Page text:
Robert Green Ingersoll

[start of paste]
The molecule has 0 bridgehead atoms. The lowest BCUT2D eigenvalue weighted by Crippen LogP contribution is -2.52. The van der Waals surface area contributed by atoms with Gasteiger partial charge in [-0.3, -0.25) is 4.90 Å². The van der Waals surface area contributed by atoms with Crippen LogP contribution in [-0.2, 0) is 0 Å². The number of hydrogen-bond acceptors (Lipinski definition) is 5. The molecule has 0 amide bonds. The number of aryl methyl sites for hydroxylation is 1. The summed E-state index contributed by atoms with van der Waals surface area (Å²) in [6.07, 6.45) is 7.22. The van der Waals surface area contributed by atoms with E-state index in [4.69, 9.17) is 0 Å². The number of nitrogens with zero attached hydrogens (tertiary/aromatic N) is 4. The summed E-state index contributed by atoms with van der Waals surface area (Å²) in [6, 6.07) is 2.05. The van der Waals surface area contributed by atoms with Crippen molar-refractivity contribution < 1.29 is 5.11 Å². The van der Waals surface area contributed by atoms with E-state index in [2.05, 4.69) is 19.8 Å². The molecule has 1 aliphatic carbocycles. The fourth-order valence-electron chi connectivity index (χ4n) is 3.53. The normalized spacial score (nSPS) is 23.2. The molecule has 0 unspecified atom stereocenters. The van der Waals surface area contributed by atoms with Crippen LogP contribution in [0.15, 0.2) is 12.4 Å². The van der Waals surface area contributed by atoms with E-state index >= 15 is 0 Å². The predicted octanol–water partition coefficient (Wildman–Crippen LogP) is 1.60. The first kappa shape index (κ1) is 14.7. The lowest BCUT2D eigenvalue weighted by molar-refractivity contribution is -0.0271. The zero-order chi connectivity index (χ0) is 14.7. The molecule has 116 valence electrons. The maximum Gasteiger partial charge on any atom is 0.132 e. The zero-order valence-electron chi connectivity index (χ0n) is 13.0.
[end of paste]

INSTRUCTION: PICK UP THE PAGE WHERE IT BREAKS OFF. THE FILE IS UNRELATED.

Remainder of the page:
14 page printout Reproducible Electronic Publishing can defeat censorship. **** **** Contents of this file page SUFFRAGE ADDRESS. 1 THE THREE PHILANTHROPISTS. 7 **** **** This file, its printout, or copies of either are to be copied and given away, but NOT sold. Bank of Wisdom, Box 926, Louisville, KY 40201 The Works of ROBERT G. INGERSOLL **** **** This address was delivered at a suffrage Meeting in Washington, D.C., January 24, 1880. SUFFRAGE ADDRESS. 1880. LADIES AND GENTLEMEN: I believe the people to be the only rightful source of political power, that any community, no matter where, in which any citizen is not allowed to have his voice in the making of the laws he must obey, that community is a tyranny. It is a matter of astonishment to me that a meeting like this is necessary in the Capital of the United States. If the citizens of the District of Columbia are not permitted to vote, if they are not allowed to govern themselves, and if there is no sound reason why they are not allowed to govern themselves, then the American idea of government is a failure. I do not believe that only the rich should vote, or that only the whites should vote, or that only the blacks should vote. I do not believe that right depends upon wealth, upon education, or upon color. It depends absolutely upon humanity. I have the right to vote because I am a man, because I am an American citizen, and that right I should and am willing to share equally with every human being. There has been a great deal said in this country of late in regard to giving the right of suffrage to women. So far as I am concerned I am willing that every woman in the nation who desires that privilege and honor shall vote. If any woman wants to vote I am too much of a gentleman to say she shall not. She gets her right, if she has it, from precisely the same source that I get mine, and there are many questions upon which I would deem it desirable that women should vote, especially upon the question of peace or war. If a woman has a child to be offered upon the altar of that Moloch, a husband liable to be drafted, and who loves a heart that can be entered by the iron arrow of death, she surely has as much right to vote for peace as some thrice-besotted sot who reels to the ballot-box and deposits a vote for war. I believe, and always have, that there is only one objection to a woman voting, and that is, the men are not sufficiently civilized for her to associate with them, and for several years I have been doing what little I can to civilize them. The only question before this meeting, as I understand it, is, Bank of Wisdom Box 926, Louisville, KY 40201 1 SUFFRAGE ADDRESS. Shall the people of this District manage their own affairs -- whether they shall vote their own taxes and select their own officers who are to execute the laws they make? and for one, I say there is no human being with ingenuity enough to frame an argument against this question. It is all very well to say that Congress will do this, but Congress has a great deal to do besides. There is enough before that body coming from all the States and Territories of the Union, and the numberless questions arising in the conduct of the General Government. I am opposed to a government where the few govern the many. I am opposed to a government that depends upon suppers, and upon flattery; upon crooking the hinges of the knee; upon favors, upon subterfuges. We want to be manly men in this District. We must direct and control our own affairs, and if we are not capable of doing it, there is no part of the Union where they are capable. It is said there is a vast amount of ignorance here. That is true; but that is also true of every section of the United States. There is too much ignorance and there will continue to be until the people become great enough, generous enough, and splendid enough to see that no child shall grow up in their midst without a good, common-school education. The people of this District are capable of managing their educational affairs if they are allowed to do so. The fact is, a man now living in the District lives under a perpetual flag of truce. He is nobody. He counts for nothing. He is not noticed except as a suppliant. Nothing as a citizen. That day should pass away. It will be a perpetual education for this people to govern themselves, and until they do they cannot be manly men. They say, though, that there is a vast rabble here. Very well. Make your election laws so as to exclude the vast rabble. Let it be understood that no man shall vote who has not lived here at least one year. Let your registration laws prohibit any man from voting unless he has been registered at least six months. We do not want to be governed by people who have no abode here -- who are political Bedouins of the desert. We want to be governed by people who live with us -- who live somewhere among us, and whom somebody knows, and if a law is properly framed there will be no trouble about self-government in the District of Columbia. Let the experiment be tried here of a perfect, complete and honest registration; let every man, no matter who he is or where he comes from, vote only by strict compliance with a good registry law. We can have a fair election, and wherever there is a fair election there will be good government. Our Government depends for its stability upon honest elections. The great principle underlying our system of government is that the people have the virtue and the patriotism to govern themselves. That is the foundation stone, the corner and the our base of our edifice, and upon it our Government is on trial to-day. And until a man is considered infamous who casts an illegal vote, our Government will not be safe. Whoever casts an illegal vote knowingly is a traitor to the principle upon which our Government is founded. And whoever deprives a citizen of his right to vote is also a traitor to our Government. When these things are understood; when the finger of public scorn shall be pointed at every man who votes illegally, or unlawfully prevents an honest vote, then you will have a splendid Government. It is humiliating for one hundred and seventy-five thousand people to depend simply upon the right of petition. The few will disregard the petition of the many. Bank of Wisdom Box 926, Louisville, KY 40201 2 SUFFRAGE ADDRESS. I have not one word to say against the officers of the District. Not a word. But let them do as well as they can; that is no justification. It is no justification of a monarchy that the king is a good man; it is no justification of a tyranny that the despot does justice. There may come another who will do injustice; and a free people like ours should not be satisfied to be governed by strangers. They would better have bad men of their own choosing than to have good men forced upon them. You have property here, and you have a right to protect it, and a right to improve it. You have life and liberty and the right to protect it. You have a right to say what money shall be assessed and collected and paid for that protection. You have laws and you have a right to have them executed by officers of your own selection, and by nobody else. In my judgement, all that is necessary to have these things done is to have the subject properly laid before Congress, and let that body thoroughly and perfectly understand the situation. There is no member there, who rightly understanding our wishes, will dare continue this disfranchisement of the people. We have the same right to vote that their constituents have precisely -- no more and no less. This District ought to have one representative in Congress, a representative with a right to speak -- not a tongueless dummy. The idea of electing a delegate who has simply the privilege of standing around! We ought to have a representative who has not only the right to talk, but who will talk. This District has the right to a vote in the committees of Congress, and not simply the privilege of receiving a little advice. And more than that, this District ought to have at least one electoral vote in a selection of a President of the United States. A smaller population than yours is represented not only in Congress, but in the Electoral College. If it is necessary to amend the Constitution to secure these rights let us try and have it amended; and when that question is put to the people of the whole country they will be precisely as willing that the people of the District of Columbia shall have an equal voice as that they themselves should have a voice. Let us stop at no half-way ground, but claim, and keep claiming all our rights until somebody says we shall have them. And let me tell you another thing: Once have the right of self- government recognized here, have a delegate in Congress, and an electoral vote for President, and thousands will be willing to come here and become citizens of the District. As it is, the moment a man settles here his American citizenship falls from him like dead leaves from a tree. From that moment he is nobody. Every American citizen wants a little political power -- wants to cast his vote for the rulers of the nation. He wants to have something to say about the laws he has to obey, and they are not willing to come here and disfranchise themselves. The moment it is known that a man is from the District he has no influence and no one cares what his political, opinions may be. Now, let us have it so that we can vote and be on an equality with the rest of the voters of the United States. This Government was founded upon the idea that the only source of power is the people. Let us show at the Capital that we have confidence in that principle; that every man should have a vote and voice in the South, in the North, everywhere, no matter how low his condition, no matter that he was a slave, no matter Bank of Wisdom Box 926, Louisville, KY 40201 3 SUFFRAGE ADDRESS. what his color is, or whether he can read or write, he is clothed with the right to name those who make the laws he is to obey. While the lowest and most degraded in every State in this Union have that right, the best and most intelligent in the District have not that right. It will not do. There is no sense in it -- there is no justice in it -- nothing American in it. If this were the case in some of the capitals of Europe we would not be surprised; but here in the United States, where we have so much to say about the right of self-government, that two hundred thousand people should not have the right to say who shall make, and who shall execute the laws is at least an anomaly and a contradiction of our theory of government, and for one, I propose to do what little I can to correct it. It has been said that you had once here the right of self-government. If I understand it, the right you had was to elect somebody to some office, and all the other officers were appointed. You had no control over your Legislature; you had very little control over your other officers, and the people of the District held responsible for what was actually done by the appointing power. We want no appointing power. If it is necessary to have a police magistrate, I say the people are competent to elect that magistrate; and if he is not a good man they are qualified to select another in his place. You ought to elect your judges. I do not want the office of the judiciary so far from the people that it may feel entirely independent. I want every officer in this District held accountable to the people, and, unless he discharges his duties faithfully, the people will put him out, and select another in his stead. I want it Understood that no American citizen can be forced to pay a dollar in a State or in the district where he lives who is not represented, and where he has not the right to vote. It is all tyranny, and all infamous. The people of the United States wonder to-day that you have submitted to this outrage as long as you have. Neither do I believe that only the rich should have the right to vote; that only they should govern; or that only the educated should govern. I have noticed among educated men many who did not know enough to govern themselves. I have known many wealthy men who did not believe in liberty, in giving the people the same rights they claimed for selves. I believe in that government where the ballot of Lazarus counts as much as the vote of Dives. Let the rich, let the educated, govern the people by moral suasion and by example and by kindness and not by brute force. And in a community like this where the avenues to distinction are open alike to all, there will be many more reasons for acting like men. When you can hold any position, when every citizen can have conferred upon him honor and responsibility, there is some stimulus to be a man. But in a community where but the few are clothed with power by appointment, no incentive exists among the people. If the avenues to distinction and honor are open to all, such a government is beneficial on every hand, and the poorest man in the community may say to himself, "If I pursue the right course the very highest place is open to me." And the poorest man, with his little tow-headed boy on his knee, can say, "John, all the avenues are open to you; although I am poor, you may be rich, and while I am obscure, you may become distinguished." Bank of Wisdom Box 926, Louisville, KY 40201 4 SUFFRAGE ADDRESS. That idea sweetens every hour of toil and renders holy every drop of sweat that rolls down the face of labor. I hate tyranny in every form. I despise it, and I execrate a tyrant wherever he may be, and in every country where the people are struggling for the right of self-government I sympathize with them in their struggle. Wherever the sword of rebellion is drawn in favor of human rights I am a rebel. I sympathize with all the people in Europe who are endeavoring to push kings from thrones and struggling for the right to govern themselves. America ought to send greeting to every part of the world where such a struggle is pending, and we of the District of Columbia ought to be able to join in the greeting, but we never shall be until we have the right of self-government ourselves. No man who is a good citizen can have any objection to self-government here. No man can be opposed to it who believes that our people have enough wisdom, enough virtue, enough patriotism to govern themselves. The man who doubts the right of the people to govern themselves casts a little doubt upon the question, simply because he is not man enough himself to believe in liberty. I would trust the poor of this country with our liberties as soon as I would the rich. I will trust the huts and hovels, just as soon as I will the mansions and palaces. I will trust those who work by the day in the streets as soon as I will the bankers of the United States. I will trust the ignorant -- even the ignorant Why? Because they want education, and no people in this country are so anxious to have their children educated as those who are not educated themselves. I will trust the ignorant with the liberties of this country quicker than I would some of the educated who doubt the principles upon which our Government is founded. But let the intelligent do what they can to instruct the ignorant. Let the wealthy do what they can to give the blessings of liberty to the poor, and then this Government will remain forever. The time is passing away when any man of genius can be respected who will not use that genius in elevating his fellow-man. The time is passing away when men, however wealthy, can be respected unless they use their millions for the elevation of mankind. The time is coming when no man will be called an honest man who is not willing to give to every other man, be he white or black every right that he asks for himself. For my part, I am willing to live under a government where all govern, and am not willing to live under any other. I am willing to live where I am on an equality with other men, where they have precisely my rights, and no more; and I despise any government that is not based upon this principle of human equality. Now, let us go just for that one thing, that we have the same right as any other people in the United States -- that is, to govern this District ourselves. Let us be represented in the lawmaking power, and let us advocate a change in the fundamental law so that the people of this District shall be entitled to one vote as to who shall be President of the United States. And when that is done and our people are clothed with the panoply of citizenship, you will find this District growing not to two hundred thousand, but in a little while one million of people will live here. Now, for one, I have not the slightest feeling against members of Congress for what has been done. I believe when this matter is laid before them fully and properly you will find few men in that august body who will vote against the proposition. They have had trouble enough. They do not Bank of Wisdom Box 926, Louisville, KY 40201 5 SUFFRAGE ADDRESS. understand our affairs. They never did, never will, never can. No one who does not live here will. The public interests are so many and so conflicting, and touch the sides of so many, that the people must attend to this matter themselves. They know when they want a market, a judge, or a collector of taxes, and nobody else does and nobody else has a right to. And instead of going up to Congress and standing around some committee-room with a long petition in your hands, begging somebody to wait just one, it will be far better that you should go to the polls and elect your representative, who can attend to your interests in Congress. But above all things, I want to warn you, charge you, beseech you, that in any legislation upon this subject you must secure a registration law that will prevent the casting of an illegal vote. Do this before it is known whether the District is Republican or Democratic. I do not care. No matter how much od a Republican I am, absolutely, I would rather be governed by Democrats who live here than by Republicans who do not. And now, while it is not known whether this is a Democratic or Republican community, let us get up a registration that no one can violate; because the moment you have an election, and it is ascertained to be either Democratic or Republican, the victorious party may be opposed to any registration or any legislation that will put in jeopardy their power. I have lived long enough to be satisfied that any State in this Union, whether no matter weather Democratic or Republican, will be safe as long as the people have the right to vote, and to see that the ballots will be counted. This country is now upon trial. In nearly every State. in this Union there is liable to happen just the same thing that only the other day happened in Maine. In every State there can be two legislatures, one in the State-house and the other on the fence. Let us in this District so guard the right to vote and the counting of the ballots, that we shall know after the election who has been elected and know with certainty the men who have been elected by the legal voters of the District. It becomes us all, whether Republicans or Democrats to unite in securing such a law. Let us act together, Democrats and Republicans, black and white, rich and poor, educated and ignorant -- let us all unite upon the principle that we have the right to govern ourselves. Then it will make no difference whether the District of Columbia shall be Democratic or Republican, provided it is the will of a legal majority of her people. Ladies and gentlemen, I thank you.